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Disney expert explains why Splash Mountain, Jungle Cruise changes are needed

Carmen Smith, who works for Walt Disney Imagineering, suggests changes to Splash Mountain and Jungle Cruise are vastly important

Guests take a plunge down a 5-story waterfall on Splash Mountain in Critter Country at Disneyland park in Anaheim, Calif. The rollicking log flume ride is based on the animated characters and sequences from the classic Disney film, “Song of the South.”(Paul Hiffmeyer/Disneyland Resort)
Guests take a plunge down a five-story waterfall on Splash Mountain in Critter Country at Disneyland park in Anaheim, Calif. Carmen Smith, who works for Walt Disney Imagineering, suggests changes to Splash Mountain and Jungle Cruise are vastly important.
Paul Hiffmeyer, Disneyland Resort

Carmen Smith, executive creative over development and inclusion strategies for Walt Disney Imagineering, recently shared more details about the upcoming theme changes to Splash Mountain and Jungle Cruise.

Context:

Disney has been looking into making changes to its rides. The company announced in January plans to update the legendary Jungle Cruise ride to address “negative depictions” of cultures, according to The Hollywood Reporter.

And back in June 2020, Disney announced that Splash Mountain — which is based on the 1946 Disney film “Song of the South” — would be reworked to focus on characters from the 2009 film “The Princess and the Frog,” as I wrote about for the Deseret News.

What’s new?

Smith said in a new post on the Disney Parks blog that the revamp is meant to enhance the experience of Disneyland.

“We create experiences that make people feel welcomed, seen and heard, and let them know that their stories are important,” she told Disney Parks.

In a separate video, Smith explained how she feels about the new retheme:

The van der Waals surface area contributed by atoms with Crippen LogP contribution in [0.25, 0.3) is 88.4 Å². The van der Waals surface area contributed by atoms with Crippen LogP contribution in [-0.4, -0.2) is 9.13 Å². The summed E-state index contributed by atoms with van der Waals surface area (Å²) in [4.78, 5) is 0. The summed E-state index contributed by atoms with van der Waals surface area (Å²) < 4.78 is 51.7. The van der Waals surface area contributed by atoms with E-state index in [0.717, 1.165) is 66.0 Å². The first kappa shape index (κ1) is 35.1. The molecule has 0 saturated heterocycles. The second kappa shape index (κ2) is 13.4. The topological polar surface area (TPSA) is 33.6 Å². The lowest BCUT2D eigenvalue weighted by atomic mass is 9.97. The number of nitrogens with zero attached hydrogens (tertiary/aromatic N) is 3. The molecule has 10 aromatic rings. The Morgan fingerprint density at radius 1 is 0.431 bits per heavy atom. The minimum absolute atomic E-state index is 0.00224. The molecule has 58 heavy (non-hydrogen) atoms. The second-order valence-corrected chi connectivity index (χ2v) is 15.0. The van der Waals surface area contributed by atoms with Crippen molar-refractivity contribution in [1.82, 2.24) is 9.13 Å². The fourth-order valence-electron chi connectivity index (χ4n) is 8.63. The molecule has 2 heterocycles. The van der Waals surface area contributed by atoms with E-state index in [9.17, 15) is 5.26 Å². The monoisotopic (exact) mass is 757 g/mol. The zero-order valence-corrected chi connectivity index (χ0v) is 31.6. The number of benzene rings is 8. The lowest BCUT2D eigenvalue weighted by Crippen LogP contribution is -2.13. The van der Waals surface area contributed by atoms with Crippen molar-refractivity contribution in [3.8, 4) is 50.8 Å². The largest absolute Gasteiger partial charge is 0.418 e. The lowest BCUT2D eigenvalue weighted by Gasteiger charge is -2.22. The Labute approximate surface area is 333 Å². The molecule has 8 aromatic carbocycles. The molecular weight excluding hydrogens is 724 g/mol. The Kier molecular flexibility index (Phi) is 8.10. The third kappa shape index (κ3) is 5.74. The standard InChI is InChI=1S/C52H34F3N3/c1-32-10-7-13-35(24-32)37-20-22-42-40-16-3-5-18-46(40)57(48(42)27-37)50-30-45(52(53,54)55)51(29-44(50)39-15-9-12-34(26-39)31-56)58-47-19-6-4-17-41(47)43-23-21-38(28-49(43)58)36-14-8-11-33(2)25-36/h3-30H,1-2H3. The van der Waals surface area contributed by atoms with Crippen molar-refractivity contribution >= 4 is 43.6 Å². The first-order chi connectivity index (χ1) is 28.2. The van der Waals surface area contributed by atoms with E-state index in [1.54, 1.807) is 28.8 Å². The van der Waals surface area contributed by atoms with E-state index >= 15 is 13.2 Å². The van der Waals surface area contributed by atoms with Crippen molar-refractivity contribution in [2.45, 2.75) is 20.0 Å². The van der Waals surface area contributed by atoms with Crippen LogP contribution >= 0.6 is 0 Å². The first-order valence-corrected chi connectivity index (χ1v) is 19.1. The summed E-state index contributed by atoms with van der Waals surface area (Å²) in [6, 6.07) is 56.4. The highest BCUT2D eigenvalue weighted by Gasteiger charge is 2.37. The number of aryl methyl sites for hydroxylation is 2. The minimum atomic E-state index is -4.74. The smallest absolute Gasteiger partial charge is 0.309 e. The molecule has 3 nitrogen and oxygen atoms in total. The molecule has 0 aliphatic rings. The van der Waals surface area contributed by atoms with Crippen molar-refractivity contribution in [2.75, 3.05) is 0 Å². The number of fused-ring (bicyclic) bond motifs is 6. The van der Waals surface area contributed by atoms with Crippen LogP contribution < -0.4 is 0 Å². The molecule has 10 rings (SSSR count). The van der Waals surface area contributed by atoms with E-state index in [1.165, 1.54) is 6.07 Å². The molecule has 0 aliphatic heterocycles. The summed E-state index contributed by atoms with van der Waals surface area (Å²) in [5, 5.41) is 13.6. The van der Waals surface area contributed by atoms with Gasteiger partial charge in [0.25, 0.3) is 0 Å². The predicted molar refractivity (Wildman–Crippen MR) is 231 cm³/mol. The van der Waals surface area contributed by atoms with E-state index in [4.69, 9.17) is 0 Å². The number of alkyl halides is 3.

• “My work is really about collaboration and teamwork. You create experiences that will make people feel welcome, seen and heard and to let them know that their stories are just as important. And so my responsibility is to look at what do we have now and does it resonate with our guests in making them more reflective of the world we live in.
  • “When we looked at Splash Mountain, it gives our company an opportunity to showcase our first African American princess. We need to be able to tell stories that are inspiring and enlightening but also that speak to a community that has not been well-represented in our parks and resorts.”

Improving the Disneyland experience

Disney CEO Bob Chapek recently said Disney wants to maximize the experience of Disneyland when it reopens after the pandemic, as I wrote for the Deseret News.

  • “So with a lens toward maximizing the guest experience, we are now able to essentially reset many pieces of our business,” he said, according to Inside the Magic and Yahoo! News. “Both on the cost and revenue side of the business in order to say, if we had a blank piece of paper, how would we set up our parks business and be a little bit more aggressive than we typically might be able to be without the impetus of, unfortunately, a yearlong closure. So we’ve had a lot of time to think, particularly at Disneyland, about what could be.”